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Large-scale lipidomic profiling identifies novel potential biomarkers for prion diseases and highlights lipid raft-related pathways

Abstract

Prion diseases are transmissible spongiform encephalopathies induced by the abnormally-folded prion protein (PrPSc), which is derived from the normal prion protein (PrPC). Previous studies have reported that lipid rafts play a pivotal role in the conversion of PrPC into PrPSc, and several therapeutic strategies targeting lipids have led to prolonged survival times in prion diseases. In addition, phosphatidylethanolamine, a glycerophospholipid member, accelerated prion disease progression. Although several studies have shown that prion diseases are significantly associated with lipids, lipidomic analyses of prion diseases have not been reported thus far. We intraperitoneally injected phosphate-buffered saline (PBS) or ME7 mouse prions into mice and sacrificed them at different time points (3 and 7 months) post-injection. To detect PrPSc in the mouse brain, we carried out western blotting analysis of the left hemisphere of the brain. To identify potential novel lipid biomarkers, we performed lipid extraction on the right hemisphere of the brain and liquid chromatography mass spectrometry (LC/MS) to analyze the lipidomic profiling between non-infected mice and prion-infected mice. Finally, we analyzed the altered lipid-related pathways by a lipid pathway enrichment analysis (LIPEA). We identified a total of 43 and 75 novel potential biomarkers at 3 and 7 months in prion-infected mice compared to non-infected mice, respectively. Among these novel potential biomarkers, approximately 75% of total lipids are glycerophospholipids. In addition, altered lipids between the non-infected and prion-infected mice were related to sphingolipid, glycerophospholipid and glycosylphosphatidylinositol (GPI)-anchor-related pathways. In the present study, we found novel potential biomarkers and therapeutic targets of prion disease. To the best of our knowledge, this study reports the first large-scale lipidomic profiling in prion diseases.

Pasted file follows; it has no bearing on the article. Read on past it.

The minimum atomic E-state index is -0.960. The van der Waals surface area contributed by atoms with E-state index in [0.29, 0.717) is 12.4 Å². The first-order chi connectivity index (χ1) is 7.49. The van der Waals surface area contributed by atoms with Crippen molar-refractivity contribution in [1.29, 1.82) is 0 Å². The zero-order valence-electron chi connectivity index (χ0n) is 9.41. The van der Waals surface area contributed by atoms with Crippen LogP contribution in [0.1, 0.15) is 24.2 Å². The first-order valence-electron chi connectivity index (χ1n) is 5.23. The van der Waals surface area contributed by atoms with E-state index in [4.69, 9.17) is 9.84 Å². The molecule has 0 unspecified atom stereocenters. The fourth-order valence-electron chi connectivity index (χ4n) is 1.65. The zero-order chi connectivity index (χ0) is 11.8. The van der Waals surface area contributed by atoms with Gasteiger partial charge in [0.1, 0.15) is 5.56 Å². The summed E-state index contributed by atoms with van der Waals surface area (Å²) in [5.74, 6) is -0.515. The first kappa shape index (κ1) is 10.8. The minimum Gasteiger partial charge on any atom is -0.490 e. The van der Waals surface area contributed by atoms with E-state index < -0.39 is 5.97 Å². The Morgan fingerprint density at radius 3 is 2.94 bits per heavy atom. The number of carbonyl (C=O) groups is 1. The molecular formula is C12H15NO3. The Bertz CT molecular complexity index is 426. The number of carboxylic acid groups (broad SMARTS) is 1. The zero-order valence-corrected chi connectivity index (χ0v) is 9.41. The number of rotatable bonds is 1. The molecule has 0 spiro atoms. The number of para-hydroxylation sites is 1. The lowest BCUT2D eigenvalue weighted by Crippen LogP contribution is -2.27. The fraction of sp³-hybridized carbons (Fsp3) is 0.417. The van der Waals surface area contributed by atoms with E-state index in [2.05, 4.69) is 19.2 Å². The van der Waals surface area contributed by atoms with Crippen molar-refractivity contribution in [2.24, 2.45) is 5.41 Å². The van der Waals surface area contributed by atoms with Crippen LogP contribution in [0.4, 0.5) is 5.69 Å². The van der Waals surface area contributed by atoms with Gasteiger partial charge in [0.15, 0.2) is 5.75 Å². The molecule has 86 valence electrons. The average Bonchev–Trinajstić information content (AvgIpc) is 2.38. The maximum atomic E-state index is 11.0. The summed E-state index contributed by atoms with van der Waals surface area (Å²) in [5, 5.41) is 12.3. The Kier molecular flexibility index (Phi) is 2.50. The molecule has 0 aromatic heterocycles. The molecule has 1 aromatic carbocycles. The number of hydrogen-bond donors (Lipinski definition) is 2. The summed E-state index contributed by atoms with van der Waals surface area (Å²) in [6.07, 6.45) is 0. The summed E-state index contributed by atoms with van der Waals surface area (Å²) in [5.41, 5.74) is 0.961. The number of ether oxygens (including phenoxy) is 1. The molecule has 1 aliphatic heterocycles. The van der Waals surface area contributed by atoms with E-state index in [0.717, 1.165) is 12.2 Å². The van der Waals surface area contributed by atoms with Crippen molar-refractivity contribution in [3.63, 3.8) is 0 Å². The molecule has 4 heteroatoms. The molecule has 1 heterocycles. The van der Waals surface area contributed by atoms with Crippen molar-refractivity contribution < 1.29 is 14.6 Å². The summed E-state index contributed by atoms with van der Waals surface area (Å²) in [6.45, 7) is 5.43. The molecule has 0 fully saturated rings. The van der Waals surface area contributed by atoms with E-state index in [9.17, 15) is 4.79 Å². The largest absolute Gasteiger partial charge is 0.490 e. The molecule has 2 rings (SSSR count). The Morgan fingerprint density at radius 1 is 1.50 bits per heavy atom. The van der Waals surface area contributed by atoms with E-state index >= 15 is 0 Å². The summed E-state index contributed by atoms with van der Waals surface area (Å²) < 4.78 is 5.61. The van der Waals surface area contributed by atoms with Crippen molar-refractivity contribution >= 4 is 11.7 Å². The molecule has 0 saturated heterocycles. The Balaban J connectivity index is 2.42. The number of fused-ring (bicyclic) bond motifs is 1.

Introduction

Prion diseases are fatal and irreversible neurodegenerative disorders caused by the abnormally folded prion protein (PrPSc), which originates from the normal prion protein (PrPC) [1,2,3,4,5,6]. Under normal physiological conditions, PrPC is located in lipid rafts via glycosylphosphatidylinositol (GPI)-anchoring and plays essential roles in signal transduction, neuroprotection and metal ion homeostasis [7,8,9]. However, under pathological conditions, PrPC is converted into PrPSc. PrPC conversion may induce a loss of innate physiological functions but also confers deleterious effects in the host CNS and induces spongiform vacuolation and astrocytosis [10,11,12].